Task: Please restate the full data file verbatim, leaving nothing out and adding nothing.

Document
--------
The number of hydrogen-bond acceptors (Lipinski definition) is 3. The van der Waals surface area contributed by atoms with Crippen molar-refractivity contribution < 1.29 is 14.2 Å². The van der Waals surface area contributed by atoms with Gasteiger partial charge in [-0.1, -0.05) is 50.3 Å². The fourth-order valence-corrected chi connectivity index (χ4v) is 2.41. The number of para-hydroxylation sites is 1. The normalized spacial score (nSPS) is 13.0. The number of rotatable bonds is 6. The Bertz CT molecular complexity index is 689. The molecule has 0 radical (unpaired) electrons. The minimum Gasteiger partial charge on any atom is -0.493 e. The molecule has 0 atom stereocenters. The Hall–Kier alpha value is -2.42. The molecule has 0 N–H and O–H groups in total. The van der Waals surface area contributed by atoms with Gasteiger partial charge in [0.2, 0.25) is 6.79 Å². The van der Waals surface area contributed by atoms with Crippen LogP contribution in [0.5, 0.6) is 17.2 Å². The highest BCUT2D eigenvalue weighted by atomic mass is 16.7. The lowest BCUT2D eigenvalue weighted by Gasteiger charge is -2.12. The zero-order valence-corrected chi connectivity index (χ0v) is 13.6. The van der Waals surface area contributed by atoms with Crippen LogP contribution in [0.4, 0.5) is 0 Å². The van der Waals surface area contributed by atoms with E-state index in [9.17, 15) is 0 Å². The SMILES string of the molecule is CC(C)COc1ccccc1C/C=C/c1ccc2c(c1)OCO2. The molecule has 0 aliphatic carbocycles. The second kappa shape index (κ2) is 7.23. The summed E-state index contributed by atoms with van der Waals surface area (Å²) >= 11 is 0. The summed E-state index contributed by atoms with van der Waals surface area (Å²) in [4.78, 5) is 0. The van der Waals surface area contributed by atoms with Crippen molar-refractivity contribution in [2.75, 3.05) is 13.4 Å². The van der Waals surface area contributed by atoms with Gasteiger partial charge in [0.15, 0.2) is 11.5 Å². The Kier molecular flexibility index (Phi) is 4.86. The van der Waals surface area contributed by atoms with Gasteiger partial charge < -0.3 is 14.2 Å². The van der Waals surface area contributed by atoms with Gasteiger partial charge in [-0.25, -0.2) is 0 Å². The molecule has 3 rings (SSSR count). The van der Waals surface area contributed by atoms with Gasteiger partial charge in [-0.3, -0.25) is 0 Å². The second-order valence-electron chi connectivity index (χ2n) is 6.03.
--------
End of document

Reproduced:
The number of hydrogen-bond acceptors (Lipinski definition) is 3. The van der Waals surface area contributed by atoms with Crippen molar-refractivity contribution < 1.29 is 14.2 Å². The van der Waals surface area contributed by atoms with Gasteiger partial charge in [-0.1, -0.05) is 50.3 Å². The fourth-order valence-corrected chi connectivity index (χ4v) is 2.41. The number of para-hydroxylation sites is 1. The normalized spacial score (nSPS) is 13.0. The number of rotatable bonds is 6. The Bertz CT molecular complexity index is 689. The molecule has 0 radical (unpaired) electrons. The minimum Gasteiger partial charge on any atom is -0.493 e. The molecule has 0 atom stereocenters. The Hall–Kier alpha value is -2.42. The molecule has 0 N–H and O–H groups in total. The van der Waals surface area contributed by atoms with Gasteiger partial charge in [0.2, 0.25) is 6.79 Å². The van der Waals surface area contributed by atoms with Crippen LogP contribution in [0.5, 0.6) is 17.2 Å². The highest BCUT2D eigenvalue weighted by atomic mass is 16.7. The lowest BCUT2D eigenvalue weighted by Gasteiger charge is -2.12. The zero-order valence-corrected chi connectivity index (χ0v) is 13.6. The van der Waals surface area contributed by atoms with Crippen LogP contribution in [0.4, 0.5) is 0 Å². The van der Waals surface area contributed by atoms with E-state index in [9.17, 15) is 0 Å². The SMILES string of the molecule is CC(C)COc1ccccc1C/C=C/c1ccc2c(c1)OCO2. The molecule has 0 aliphatic carbocycles. The second kappa shape index (κ2) is 7.23. The summed E-state index contributed by atoms with van der Waals surface area (Å²) >= 11 is 0. The summed E-state index contributed by atoms with van der Waals surface area (Å²) in [4.78, 5) is 0. The van der Waals surface area contributed by atoms with Crippen molar-refractivity contribution in [2.75, 3.05) is 13.4 Å². The van der Waals surface area contributed by atoms with Gasteiger partial charge in [0.15, 0.2) is 11.5 Å². The Kier molecular flexibility index (Phi) is 4.86. The van der Waals surface area contributed by atoms with Gasteiger partial charge < -0.3 is 14.2 Å². The van der Waals surface area contributed by atoms with Gasteiger partial charge in [-0.25, -0.2) is 0 Å². The molecule has 3 rings (SSSR count). The van der Waals surface area contributed by atoms with Gasteiger partial charge in [-0.3, -0.25) is 0 Å². The second-order valence-electron chi connectivity index (χ2n) is 6.03.